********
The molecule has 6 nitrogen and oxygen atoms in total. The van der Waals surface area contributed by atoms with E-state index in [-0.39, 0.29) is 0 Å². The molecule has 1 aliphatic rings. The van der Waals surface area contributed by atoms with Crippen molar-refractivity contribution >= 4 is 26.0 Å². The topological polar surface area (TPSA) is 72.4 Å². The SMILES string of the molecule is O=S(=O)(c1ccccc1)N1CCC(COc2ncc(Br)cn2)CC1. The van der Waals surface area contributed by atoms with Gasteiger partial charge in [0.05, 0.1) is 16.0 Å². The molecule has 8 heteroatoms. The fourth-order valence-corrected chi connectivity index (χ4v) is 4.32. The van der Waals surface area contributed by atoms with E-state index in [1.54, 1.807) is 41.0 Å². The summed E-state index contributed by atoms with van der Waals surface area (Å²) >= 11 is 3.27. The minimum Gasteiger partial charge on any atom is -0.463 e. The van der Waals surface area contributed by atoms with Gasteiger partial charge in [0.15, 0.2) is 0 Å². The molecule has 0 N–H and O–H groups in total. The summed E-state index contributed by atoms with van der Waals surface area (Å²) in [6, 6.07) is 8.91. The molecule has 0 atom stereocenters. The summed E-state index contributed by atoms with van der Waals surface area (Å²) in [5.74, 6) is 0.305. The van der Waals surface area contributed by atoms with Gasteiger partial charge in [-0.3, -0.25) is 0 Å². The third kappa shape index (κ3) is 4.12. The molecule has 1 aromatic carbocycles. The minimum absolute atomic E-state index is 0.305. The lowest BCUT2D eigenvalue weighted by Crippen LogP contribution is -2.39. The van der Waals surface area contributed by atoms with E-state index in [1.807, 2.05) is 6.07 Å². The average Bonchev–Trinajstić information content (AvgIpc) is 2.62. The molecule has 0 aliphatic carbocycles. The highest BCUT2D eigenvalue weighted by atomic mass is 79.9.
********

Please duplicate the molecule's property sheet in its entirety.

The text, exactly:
The molecule has 6 nitrogen and oxygen atoms in total. The van der Waals surface area contributed by atoms with E-state index in [-0.39, 0.29) is 0 Å². The molecule has 1 aliphatic rings. The van der Waals surface area contributed by atoms with Crippen molar-refractivity contribution >= 4 is 26.0 Å². The topological polar surface area (TPSA) is 72.4 Å². The SMILES string of the molecule is O=S(=O)(c1ccccc1)N1CCC(COc2ncc(Br)cn2)CC1. The van der Waals surface area contributed by atoms with Gasteiger partial charge in [0.05, 0.1) is 16.0 Å². The molecule has 8 heteroatoms. The fourth-order valence-corrected chi connectivity index (χ4v) is 4.32. The van der Waals surface area contributed by atoms with E-state index in [1.54, 1.807) is 41.0 Å². The summed E-state index contributed by atoms with van der Waals surface area (Å²) >= 11 is 3.27. The minimum Gasteiger partial charge on any atom is -0.463 e. The van der Waals surface area contributed by atoms with Gasteiger partial charge in [0.15, 0.2) is 0 Å². The molecule has 0 N–H and O–H groups in total. The summed E-state index contributed by atoms with van der Waals surface area (Å²) in [6, 6.07) is 8.91. The molecule has 0 atom stereocenters. The summed E-state index contributed by atoms with van der Waals surface area (Å²) in [5.74, 6) is 0.305. The van der Waals surface area contributed by atoms with Gasteiger partial charge in [-0.3, -0.25) is 0 Å². The third kappa shape index (κ3) is 4.12. The molecule has 1 aromatic carbocycles. The minimum absolute atomic E-state index is 0.305. The lowest BCUT2D eigenvalue weighted by Crippen LogP contribution is -2.39. The van der Waals surface area contributed by atoms with E-state index in [1.807, 2.05) is 6.07 Å². The average Bonchev–Trinajstić information content (AvgIpc) is 2.62. The molecule has 0 aliphatic carbocycles. The highest BCUT2D eigenvalue weighted by atomic mass is 79.9.